Take care of yourself

MarkGThomas 2011-04-18 13:23:13 -0500 Report

Roseanne, thank you for sharing your struggles and insights. Our prayers are with you and your husband.


Hopieland 2011-04-18 00:26:15 -0500 Report

We all like what we like and do NOT want to be told what to do or how to live. I could not believe I had to change when Dx'd. I was afraid I couldn't change my eating habits. I was more afraid of the Diabetes. You mentioned it seems like your hubby thinks it will just go away if he ignores it. That's where I started. I was so relieve when my Doc referred me to a nutritionist at my local hospital. She was friendly and understand. I found out I can have almost anything I like to eat, BUT I had to make some changes in portions, learn to read labels carefully, and how to balance everything so it wasn't so overwhelming. Feeling VERY overwhelmed, I balked at any changes at first. After the first three years, simple, small changes have brought me to making more changes. He's probably scared, feeling he's lost control somehow, and confused: "How could I be a diabetic?" Doctors tend to scare most men. A chewing out probably wasn't a good thing. Dr. Gary said it: denial. When was he Dx'd (diagnosed)? Does he take insulin, or medication? Is he a meat and potatoes man? Do you use sugar substitutes and low sugar items in your home? Is he in generally good health except for D (dabetes)? Do you do the cooking and grocery shopping? All these can be helpful factors in simple ways you can help him begin to deal with the fact he needs to eat healthier than he has. Be as understanding as you can, and don't push him. Try to find simple, easy ways to help reduce fear involved, but be gentle. He may be trying to ignore his Dx, and yet struggling to grasp it at the same time. Sounds weird, but that's what I went through initially. What is his energy level? High, average or low. Does he test at all? Honestly, these questions answered will help you, him, and us, help both of you, at least to some extent. I know it's hard, since I have no patient bones in my body at all…but be patient. Information will help you lead him to make his own good choices, but it will take a lot of love and you two learning to be a team in this. Hang on. Change will come. In him somewhere, he knows there's no magic pill. One last question, was he Dx'd a Type 2? Sorry this is so long, but asking question is a good way to find answers to a very frustrating situation for both of you. You are both on a learning curve… I'll be hoping and praying you find your way.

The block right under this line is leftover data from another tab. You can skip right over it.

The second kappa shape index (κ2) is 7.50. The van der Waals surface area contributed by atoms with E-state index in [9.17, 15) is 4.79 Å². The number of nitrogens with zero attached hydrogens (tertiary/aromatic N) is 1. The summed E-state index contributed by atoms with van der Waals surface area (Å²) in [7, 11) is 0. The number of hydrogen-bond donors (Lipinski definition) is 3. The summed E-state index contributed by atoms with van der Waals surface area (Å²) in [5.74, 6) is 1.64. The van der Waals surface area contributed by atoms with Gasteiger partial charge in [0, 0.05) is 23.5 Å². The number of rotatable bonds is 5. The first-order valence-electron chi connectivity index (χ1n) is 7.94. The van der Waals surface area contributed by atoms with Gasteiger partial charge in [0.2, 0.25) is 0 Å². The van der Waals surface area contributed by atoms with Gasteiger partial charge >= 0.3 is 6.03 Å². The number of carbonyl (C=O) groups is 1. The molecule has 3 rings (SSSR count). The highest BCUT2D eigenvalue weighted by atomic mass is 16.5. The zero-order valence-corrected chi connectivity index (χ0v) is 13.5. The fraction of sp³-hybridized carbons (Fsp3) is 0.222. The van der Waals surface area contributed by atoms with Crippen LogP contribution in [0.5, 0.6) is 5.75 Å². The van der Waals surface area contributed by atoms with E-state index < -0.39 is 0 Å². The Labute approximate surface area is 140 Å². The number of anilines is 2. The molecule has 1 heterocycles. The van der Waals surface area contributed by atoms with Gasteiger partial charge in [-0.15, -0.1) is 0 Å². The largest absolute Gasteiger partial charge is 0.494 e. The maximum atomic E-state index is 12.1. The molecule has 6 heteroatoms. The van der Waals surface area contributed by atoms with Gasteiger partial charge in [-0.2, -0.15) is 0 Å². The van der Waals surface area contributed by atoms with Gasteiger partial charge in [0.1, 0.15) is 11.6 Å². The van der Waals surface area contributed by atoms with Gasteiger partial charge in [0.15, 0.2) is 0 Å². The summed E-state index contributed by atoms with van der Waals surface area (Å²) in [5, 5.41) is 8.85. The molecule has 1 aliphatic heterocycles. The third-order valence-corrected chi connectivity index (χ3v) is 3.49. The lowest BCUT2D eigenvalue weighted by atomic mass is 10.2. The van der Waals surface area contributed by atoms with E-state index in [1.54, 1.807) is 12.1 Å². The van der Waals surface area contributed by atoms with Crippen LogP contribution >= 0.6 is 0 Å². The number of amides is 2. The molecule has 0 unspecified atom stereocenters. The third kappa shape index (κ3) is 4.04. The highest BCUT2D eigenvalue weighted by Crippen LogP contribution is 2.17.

0tina0 2011-04-17 23:37:40 -0500 Report

I have read all of the posts…they are very, very good… But at the end of the day you are still frustrated and angry at your spouse. He is being selfish and you don't deserve it! However, me saying that dosen't make it better for you. I wish it did. Diabetes sucks for everyone…including the caregiver. I wish you love, patience…and stregnth and I will pray for all three.

pixsidust 2011-04-16 22:28:28 -0500 Report

You probably do the grocery shopping too. Which means you have to buy what he can have and as Dr Gary said, join him on the diet. Get creative and make desserts using sugar free jello, whipped cream and fruit. there are other things you can do. Make vegetables flavorful, grill them bake them with olive oil and garlic or put a piece of fat free cheese to melt on it.
If he is left to cook his meals that just what he will do. So get creative and both of you find a healthier lifestyle

Dr Gary
Dr GaryCA 2011-04-16 09:03:42 -0500 Report


Oh boy, I can't even count the number of times in an average month that I hear similar concerns from caregivers. I think that being a caregiver for a non-compliant patient is a very hard thing to deal with, it is kind of like watching someone standing on the edge of a cliff and not being able to talk them into moving to safer ground.